The end of AIDS and the NGO Code of Conduct

Publication Date:

23 Aug 2014

Citation:

Pfeiffer J, Robinson J, Hagopian A, Johnson W, Fort M, Gimbel-Sherr K, et al. (2014). The end of AIDS and the NGO Code of Conduct. Lancet. 384(9944), 639-40. doi: 10.1016/S0140-6736(14)61259-9

 

Abstract

Country ownership and health-system strengthening are key global health slogans in the current era of HIV/AIDS treatment scale-up. Their meaning, however, is hotly debated. Is country ownership equivalent to government ownership? 1 Which health system should be strengthened—health care delivered by non-governmental organisations (NGOs), the public sector, private for-profit organisations, or some combination of these actors? Although breakthroughs in HIV treatment have provoked rallying cries for an “AIDS-free generation” and the “end of AIDS”, these calls clash with the reality of understaffed public health systems across Africa that struggle to manage their current patient load, let alone the millions of additional patients who require treatment under new WHO HIV treatment guidelines.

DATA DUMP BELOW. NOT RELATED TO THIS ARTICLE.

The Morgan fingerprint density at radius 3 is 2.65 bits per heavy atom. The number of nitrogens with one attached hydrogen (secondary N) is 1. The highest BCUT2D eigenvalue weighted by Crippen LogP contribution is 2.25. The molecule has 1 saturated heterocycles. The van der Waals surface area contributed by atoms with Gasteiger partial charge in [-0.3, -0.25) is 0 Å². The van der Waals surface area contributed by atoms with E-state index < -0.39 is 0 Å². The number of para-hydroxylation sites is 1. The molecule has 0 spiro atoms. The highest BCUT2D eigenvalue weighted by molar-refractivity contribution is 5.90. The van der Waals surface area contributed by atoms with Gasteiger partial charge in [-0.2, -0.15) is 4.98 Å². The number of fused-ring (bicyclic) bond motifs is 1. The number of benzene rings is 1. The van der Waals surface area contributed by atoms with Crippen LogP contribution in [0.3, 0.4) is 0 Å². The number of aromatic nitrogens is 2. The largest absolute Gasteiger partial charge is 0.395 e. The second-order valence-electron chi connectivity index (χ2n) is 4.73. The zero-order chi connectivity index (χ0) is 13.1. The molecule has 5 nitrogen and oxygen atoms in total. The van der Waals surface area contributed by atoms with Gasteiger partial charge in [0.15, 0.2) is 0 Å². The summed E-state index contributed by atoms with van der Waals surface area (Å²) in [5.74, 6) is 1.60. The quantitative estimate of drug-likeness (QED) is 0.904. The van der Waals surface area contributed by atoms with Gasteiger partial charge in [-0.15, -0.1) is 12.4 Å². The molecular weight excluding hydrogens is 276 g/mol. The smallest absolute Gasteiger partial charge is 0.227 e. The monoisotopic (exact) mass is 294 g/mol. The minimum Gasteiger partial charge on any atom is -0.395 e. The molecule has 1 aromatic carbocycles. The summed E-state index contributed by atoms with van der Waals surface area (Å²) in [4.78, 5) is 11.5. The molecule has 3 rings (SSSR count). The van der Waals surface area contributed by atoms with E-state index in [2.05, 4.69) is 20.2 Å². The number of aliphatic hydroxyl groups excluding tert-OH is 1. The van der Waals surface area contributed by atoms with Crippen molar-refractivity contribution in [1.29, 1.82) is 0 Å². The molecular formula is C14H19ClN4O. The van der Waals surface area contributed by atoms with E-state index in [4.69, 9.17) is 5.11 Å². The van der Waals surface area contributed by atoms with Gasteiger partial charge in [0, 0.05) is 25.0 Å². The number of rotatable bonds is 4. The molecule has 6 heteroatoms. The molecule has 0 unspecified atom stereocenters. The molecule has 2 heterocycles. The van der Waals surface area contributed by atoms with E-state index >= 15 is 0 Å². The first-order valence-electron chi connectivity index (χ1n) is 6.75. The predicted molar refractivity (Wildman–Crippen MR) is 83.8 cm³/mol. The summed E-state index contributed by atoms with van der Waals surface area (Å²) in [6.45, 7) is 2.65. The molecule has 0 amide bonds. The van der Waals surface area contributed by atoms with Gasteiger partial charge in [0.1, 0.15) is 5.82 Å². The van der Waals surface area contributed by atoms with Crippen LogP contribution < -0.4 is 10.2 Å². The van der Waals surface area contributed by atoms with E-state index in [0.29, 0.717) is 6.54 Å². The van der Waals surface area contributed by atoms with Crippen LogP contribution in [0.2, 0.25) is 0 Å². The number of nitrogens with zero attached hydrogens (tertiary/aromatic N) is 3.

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Our mission is to promote policies and support programs that strengthen government primary health care and foster social, economic, and health equity for all. Our vision is a just world that promotes health and well-being, including universal access to quality health care.

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Health Alliance International began in 1987 as a US-based international solidarity organization committed to supporting the public sector provision of health care for all.  Over 35 years, HAI conducted programs in 17 countries, with flagship programs in Mozambique, Côte d'Ivoire, and Timor-Leste.

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